The MSC Protocol and NotaryChains

NotaryChains is using the MSC Platform to issue the digital token associated with the NotaryChains protocol.  Upon completing all the layers, NotaryChain tokens will be converted to native coins running on NotaryChains.  In fact, we may even be able to help improve the speed and reduce the cost of MSC transaction by running synced MasterCore nodes on the NotaryChains platform.

The advantages to running MasterCore on NotaryCains include:

  • The NotaryChains system of record secured by the Bitcoin block chain  Because the notary blocks are hashed into the Bitcoin block chain, they are just as secure as Bitcoin transactions themselves. 
  • Reduced load on the Bitcoin block chain  Unlimited MSC transactions can be performed on NotaryChains for each entry NotaryChains places in the block chain. 
  • Fast transaction processing  Centralized servers allow for millisecond processing of MSC transactions that currently take quite a long time on the Bitcoin block chain.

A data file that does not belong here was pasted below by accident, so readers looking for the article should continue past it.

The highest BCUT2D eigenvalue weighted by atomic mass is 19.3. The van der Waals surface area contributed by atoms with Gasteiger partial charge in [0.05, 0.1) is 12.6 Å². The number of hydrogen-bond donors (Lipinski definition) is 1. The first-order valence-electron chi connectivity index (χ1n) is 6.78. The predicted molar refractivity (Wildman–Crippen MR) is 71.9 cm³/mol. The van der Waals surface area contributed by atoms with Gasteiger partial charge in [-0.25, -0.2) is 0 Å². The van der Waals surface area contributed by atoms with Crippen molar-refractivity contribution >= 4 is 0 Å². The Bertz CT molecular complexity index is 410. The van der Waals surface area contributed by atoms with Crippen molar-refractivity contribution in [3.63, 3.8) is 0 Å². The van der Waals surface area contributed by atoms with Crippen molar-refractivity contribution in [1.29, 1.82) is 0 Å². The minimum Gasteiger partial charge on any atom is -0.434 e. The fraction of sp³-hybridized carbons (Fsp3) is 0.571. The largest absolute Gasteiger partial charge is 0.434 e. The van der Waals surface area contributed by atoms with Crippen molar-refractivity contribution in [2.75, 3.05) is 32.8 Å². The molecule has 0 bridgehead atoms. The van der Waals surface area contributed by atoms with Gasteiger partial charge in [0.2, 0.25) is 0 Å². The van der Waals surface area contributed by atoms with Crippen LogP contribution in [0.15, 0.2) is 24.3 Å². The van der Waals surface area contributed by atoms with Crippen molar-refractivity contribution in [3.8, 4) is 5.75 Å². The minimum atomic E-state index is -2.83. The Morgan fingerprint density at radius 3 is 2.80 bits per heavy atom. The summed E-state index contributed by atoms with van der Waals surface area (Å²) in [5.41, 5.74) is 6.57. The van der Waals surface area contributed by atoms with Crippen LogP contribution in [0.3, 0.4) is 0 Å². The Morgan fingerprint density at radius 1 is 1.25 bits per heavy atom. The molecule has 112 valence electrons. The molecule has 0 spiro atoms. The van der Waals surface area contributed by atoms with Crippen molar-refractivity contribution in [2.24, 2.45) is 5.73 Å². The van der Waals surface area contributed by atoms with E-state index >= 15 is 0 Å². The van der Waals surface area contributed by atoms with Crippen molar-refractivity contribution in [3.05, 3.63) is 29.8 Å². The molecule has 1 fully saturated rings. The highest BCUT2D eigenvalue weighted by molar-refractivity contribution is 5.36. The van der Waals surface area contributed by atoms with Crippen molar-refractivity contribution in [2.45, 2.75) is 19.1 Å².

• Secure transactions  All transactions of MSC will require cryptographic signatures.  This means even if the centralized servers wanted to misdirect MSC transactions, they could not.  They will not have the private keys to do so.
  • Simplified protocols  The flexible entry format means that MSC transactions (as well as many other applications) can clearly add all the data and entries required to support the Master protocol.  NotaryChains allows the flexibility to construct transactions exactly as required by the application rather than force them into an awkward encoding scheme.

We are looking forward to working with MSC core developers and delivering the NotaryChain protocol to the Bitcoin ecosystem.

To find more information see our website, whitepaper, and GitHub at these links:

I look forward to community feedback on this topic.
Paul Snow
Lead Developer and Founder |
Notary Chains and Scaling MSC Transactions